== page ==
Why do you need to speak out and not let your emotions “destroy” your memory?
Life & Society
To not damage your memory, express your emotions, speak out!Updated on October 18, 2020, Alain Souza
Controlling your emotions could affect your memory. According to several studies, people who try to hide their feelings during a given event have fewer good memories. On the other hand, those who do not really have any feelings would have excellent memories.
In a first experiment, 53 people were gathered in front of a movie. It featured a couple in the middle of a household scene: the husband confesses to his wife that he has cheated on her and that his mistress is pregnant, all in front of their daughter. Beforehand, the psychologists had asked half of the group to hide any emotion aroused by the film. The other half had not received any instructions. Each person was then subjected to a questionnaire about the movie.
First observation: regardless of the conditions, the spectators remembered the sound details better than the visual ones.
Second observation: those who had tried to control their emotions had memorized the movie much less. The initial hypothesis therefore seemed to be confirmed: the brain cannot do everything at the same time!
No change of expression. Psychologists then sought to clarify this relationship between emotions and memory. To do this, they carried out a second experiment using slides. They projected photographs of injured people to 83 guinea pigs. In some cases, the wounds were old and not visible, in others they were recent. This time the psychologists formed three groups. The first was instructed to hide their emotions, in particular by avoiding facial movements. The second group was instructed to look at the footage from a neutral point of view, in the most detached way possible. The third group had no instructions and served as a witness. Scientists thus sought to know the influence on memory according to the concealment strategies implemented: in the first group, emotions exist, but their expression is repressed. In the second case, the onset of emotions itself is suppressed. The three groups were then subjected to a questionnaire on the slide show.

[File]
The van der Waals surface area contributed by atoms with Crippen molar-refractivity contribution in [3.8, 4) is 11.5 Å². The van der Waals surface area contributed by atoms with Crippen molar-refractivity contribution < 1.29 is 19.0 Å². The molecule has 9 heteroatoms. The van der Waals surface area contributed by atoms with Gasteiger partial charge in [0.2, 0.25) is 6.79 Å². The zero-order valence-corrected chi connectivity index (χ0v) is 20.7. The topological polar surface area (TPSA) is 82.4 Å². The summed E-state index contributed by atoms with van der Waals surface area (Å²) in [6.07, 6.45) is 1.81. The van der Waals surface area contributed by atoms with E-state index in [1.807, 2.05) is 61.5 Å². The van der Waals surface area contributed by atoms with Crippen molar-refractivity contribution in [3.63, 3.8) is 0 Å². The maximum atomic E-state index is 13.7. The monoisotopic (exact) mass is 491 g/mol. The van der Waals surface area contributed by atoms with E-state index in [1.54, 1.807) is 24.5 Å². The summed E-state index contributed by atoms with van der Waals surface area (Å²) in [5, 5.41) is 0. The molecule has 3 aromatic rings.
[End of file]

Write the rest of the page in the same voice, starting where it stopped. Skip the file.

I hear voices. The results allow us to specify the mechanisms linking memory and emotion. Those who tried to hide the expression of their feelings did not retain the content of the slides well. Strangely enough, those who adopted a neutral attitude had no memory problems. On the contrary, they even retained rather better than the others. According to psychologists, memory problems can be explained by hearing voices: it is the action of talking to yourself that alters memories! Because, according to scientists, people who had been told not to let their feelings show on their faces were constantly on the alert. Still wondering if their emotions were visible “did I move an eyebrow?” “did anyone notice my jump?” Their attention to the film was much lower.
Do not miss the big stages. This study may provide some tips for improving memory. First, don't try to hide your emotions! If you don't express your feelings, it may hurt your memories. Try to invest yourself emotionally in whatever you want to remember. Otherwise, take the opposite attitude and stay cool and detached. It's scientific: if you remain unmoved during your wedding or your birthday, your memory will only be better...